From Volume 4, Issue Number 40 of EIR Online, Published Oct. 4, 2005
This Week in History

October 4-10, 1858

Lincoln Exposes Douglas's Sophistry on the Issue of Slavery

The seven debates between Abraham Lincoln and Sen. Stephen A. Douglas during the U.S. Senate campaign of 1858, known today as the Lincoln-Douglas Debates, dealt overwhelmingly with the effects of the Kansas-Nebraska Act and the Dred Scott Decision. But each debate had a slightly different focus, and the one at Galesburg, Ill. on Oct. 7 was memorable for Lincoln's ability to reveal the inconsistencies in Douglas's arguments, and the intentions behind the constant sophistries which Douglas employed.

Douglas was a slippery orator who would speak for hours, but never directly answer Lincoln's questions. What Lincoln aimed at, was to make both his and the Senator's actual policies crystal clear, even if the Senator would not, so that citizens could easily choose between them. And it was not just the voters of Illinois that Lincoln was talking to. Lincoln's view was that when most Americans saw clearly what the choices were, the looming danger to the nation might be averted.

Senator Douglas always stated that the words in the Declaration of Independence, "All men are created equal," was never intended to apply to the Negro. Douglas claimed that he did not care whether slavery existed or not; it was of no concern to him, and certainly not a moral issue. What he did provide for dealing with this "problem" was what he called "popular sovereignty," the supposed right of a state or territory to regulate slavery as it pleased. Despite the overwhelming evidence contained in the drive to bring slavery to America's new territories, and the national legislation and Supreme Court decisions which presaged making slavery legal in all states, Douglas maintained that a new territory could use "popular sovereignty" to keep out slavery.

He put it this way to the citizens of Galesburg: "Chief Justice [Roger] Taney has said, in his opinion in the Dred Scott case, that a Negro slave being property, stands on an equal footing with other property, and that the owner may carry them into United States territory the same as he does other property. Suppose any two of you, neighbors, should conclude to go to Kansas, one carrying $100,000 worth of Negro slaves and the other $100,000 worth of mixed merchandise, including quantities of liquors. You both agree that under that decision you may carry your property to Kansas, but when you get it there, the merchant who is possessed of the liquors is met by the Maine liquor law, which prohibits the sale or use of his property, and the owner of the slaves is met by equally unfriendly legislation, which makes his property worthless after he gets it there.

"What is the right to carry your property into the territory worth to either, when unfriendly legislation in the territory renders it worthless after you get it there? The slaveholder when he gets his slaves there finds that there is no local law to protect him in holding them, no slave code, no police regulation maintaining and supporting him in his right, and he discovers at once that the absence of such friendly legislation excludes his property from the territory, just as irresistibly as if there was a positive constitutional prohibition excluding it.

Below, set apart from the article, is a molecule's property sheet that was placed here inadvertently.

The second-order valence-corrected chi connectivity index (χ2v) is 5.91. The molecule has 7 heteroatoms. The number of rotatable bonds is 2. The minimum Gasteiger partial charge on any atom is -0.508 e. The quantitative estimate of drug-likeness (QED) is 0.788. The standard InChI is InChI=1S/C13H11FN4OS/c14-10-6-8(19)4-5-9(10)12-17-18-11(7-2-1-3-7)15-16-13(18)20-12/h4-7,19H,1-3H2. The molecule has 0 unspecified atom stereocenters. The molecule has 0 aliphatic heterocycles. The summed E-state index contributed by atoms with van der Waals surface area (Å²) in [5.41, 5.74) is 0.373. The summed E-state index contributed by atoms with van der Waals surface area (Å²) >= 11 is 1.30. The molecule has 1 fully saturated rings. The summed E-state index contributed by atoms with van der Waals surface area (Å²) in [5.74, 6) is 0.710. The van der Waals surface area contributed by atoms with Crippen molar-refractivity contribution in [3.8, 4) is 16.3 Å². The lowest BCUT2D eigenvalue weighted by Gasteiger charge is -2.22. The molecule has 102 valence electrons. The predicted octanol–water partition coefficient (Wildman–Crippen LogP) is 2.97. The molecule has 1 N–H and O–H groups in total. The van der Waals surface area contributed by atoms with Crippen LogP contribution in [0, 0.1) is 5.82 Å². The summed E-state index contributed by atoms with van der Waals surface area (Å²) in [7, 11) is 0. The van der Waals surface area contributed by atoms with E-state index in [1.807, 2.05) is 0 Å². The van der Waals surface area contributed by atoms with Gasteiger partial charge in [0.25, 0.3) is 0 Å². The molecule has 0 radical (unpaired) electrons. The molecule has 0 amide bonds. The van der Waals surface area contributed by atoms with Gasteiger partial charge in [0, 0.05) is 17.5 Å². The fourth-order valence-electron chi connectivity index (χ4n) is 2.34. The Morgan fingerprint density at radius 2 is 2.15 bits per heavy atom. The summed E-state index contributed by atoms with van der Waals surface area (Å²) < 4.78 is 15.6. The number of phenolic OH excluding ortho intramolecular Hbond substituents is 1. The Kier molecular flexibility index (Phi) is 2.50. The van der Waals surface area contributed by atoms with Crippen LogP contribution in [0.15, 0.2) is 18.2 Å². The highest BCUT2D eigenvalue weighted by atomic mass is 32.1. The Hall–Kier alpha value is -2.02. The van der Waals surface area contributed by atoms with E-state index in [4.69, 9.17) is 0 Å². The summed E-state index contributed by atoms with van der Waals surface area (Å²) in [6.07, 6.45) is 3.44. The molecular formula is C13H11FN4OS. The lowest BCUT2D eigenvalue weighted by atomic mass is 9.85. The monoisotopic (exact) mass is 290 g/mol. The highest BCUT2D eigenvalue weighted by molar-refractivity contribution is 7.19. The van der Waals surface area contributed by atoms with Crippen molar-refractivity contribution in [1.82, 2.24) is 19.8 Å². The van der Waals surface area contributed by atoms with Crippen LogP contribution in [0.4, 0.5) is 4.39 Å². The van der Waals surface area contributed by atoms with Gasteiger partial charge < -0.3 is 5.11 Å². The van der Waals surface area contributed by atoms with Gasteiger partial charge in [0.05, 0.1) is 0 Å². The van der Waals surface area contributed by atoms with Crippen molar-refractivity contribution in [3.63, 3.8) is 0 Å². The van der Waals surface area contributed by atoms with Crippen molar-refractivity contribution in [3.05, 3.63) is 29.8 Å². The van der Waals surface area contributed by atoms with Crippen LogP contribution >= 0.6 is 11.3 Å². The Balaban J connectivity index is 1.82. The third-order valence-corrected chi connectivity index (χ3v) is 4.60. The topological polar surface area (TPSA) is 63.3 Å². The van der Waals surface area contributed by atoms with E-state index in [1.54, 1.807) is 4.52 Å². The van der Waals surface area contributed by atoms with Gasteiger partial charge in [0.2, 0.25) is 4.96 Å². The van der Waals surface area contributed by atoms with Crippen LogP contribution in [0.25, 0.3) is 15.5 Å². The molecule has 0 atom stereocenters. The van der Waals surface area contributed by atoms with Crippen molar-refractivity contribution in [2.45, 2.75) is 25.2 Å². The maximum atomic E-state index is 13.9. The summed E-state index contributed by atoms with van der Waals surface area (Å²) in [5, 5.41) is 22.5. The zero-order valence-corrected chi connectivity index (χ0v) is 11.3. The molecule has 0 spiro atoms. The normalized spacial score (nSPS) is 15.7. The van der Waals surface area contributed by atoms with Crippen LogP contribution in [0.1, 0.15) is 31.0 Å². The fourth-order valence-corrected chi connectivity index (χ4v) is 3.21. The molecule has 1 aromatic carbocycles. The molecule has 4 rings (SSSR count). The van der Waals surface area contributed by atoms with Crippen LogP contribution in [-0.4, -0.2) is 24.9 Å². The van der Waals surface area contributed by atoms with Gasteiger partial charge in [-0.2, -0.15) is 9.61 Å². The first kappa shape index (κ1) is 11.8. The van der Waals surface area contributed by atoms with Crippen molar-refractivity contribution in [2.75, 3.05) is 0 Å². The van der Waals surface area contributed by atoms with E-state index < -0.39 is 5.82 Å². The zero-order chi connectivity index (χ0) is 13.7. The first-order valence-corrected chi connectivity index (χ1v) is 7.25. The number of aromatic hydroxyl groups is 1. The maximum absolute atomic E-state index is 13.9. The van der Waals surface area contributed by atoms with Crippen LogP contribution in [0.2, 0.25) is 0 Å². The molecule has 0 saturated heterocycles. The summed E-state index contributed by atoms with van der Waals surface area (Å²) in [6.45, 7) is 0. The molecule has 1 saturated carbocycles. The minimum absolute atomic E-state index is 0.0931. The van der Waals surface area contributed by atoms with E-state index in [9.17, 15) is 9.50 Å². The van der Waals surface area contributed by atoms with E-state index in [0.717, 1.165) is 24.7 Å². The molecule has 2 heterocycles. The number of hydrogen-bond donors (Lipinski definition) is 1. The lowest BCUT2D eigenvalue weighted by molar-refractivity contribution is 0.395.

"Thus you find it is with any kind of property in a territory, it depends for its protection on the local and municipal law. If the people of a territory want slavery, they make friendly legislation to introduce it, but if they do not want it, they withhold all protection from it, and then it cannot exist there." This sanguine view, of course, did not comment on the still-recent events in "Bleeding Kansas," where the pro-slavery Lecompton Constitution had been stuffed down the throats of the anti-slavery settlers.

The firepower for enforcing this decision had been provided by heavy funding to gun-toting, pro-slavery forces imported from Missouri. Less than two months before the Galesburg debate, the majority of Kansas settlers had finally succeeded, despite the murders of Free-State men at Lawrence, in rejecting the pro-slavery constitution and had come into the Union as a free state.

Lincoln avoided the controversy over Kansas, but deftly pointed out the fallacies in Douglas's argument: "The Judge [Douglas had been an Illinois Supreme Court judge] has alluded to the Declaration of Independence, and insisted that Negroes are not included in that Declaration; and that it is a slander upon the framers of that instrument, to suppose that Negroes were meant therein; and he asked you: Is it possible to believe that Mr. Jefferson, who penned the immortal paper, could have supposed himself applying the language of that instrument to the Negro race, and yet held a portion of that race in slavery? Would he not at once have freed them?

"I only have to remark upon this part of the Judge's speech that I believe the entire records of the world, from the date of the Declaration of Independence up to within three years ago, may be searched in vain for one single affirmation, from one single man, that the Negro was not included in the Declaration of Independence. I think I may defy Judge Douglas to show that he ever said so, that Washington ever said so, that any President ever said so, that any member of Congress ever said so, or that any living man upon the whole Earth ever said so, until the necessities of the present policy of the Democratic Party, in regard to slavery, had to invent that affirmation.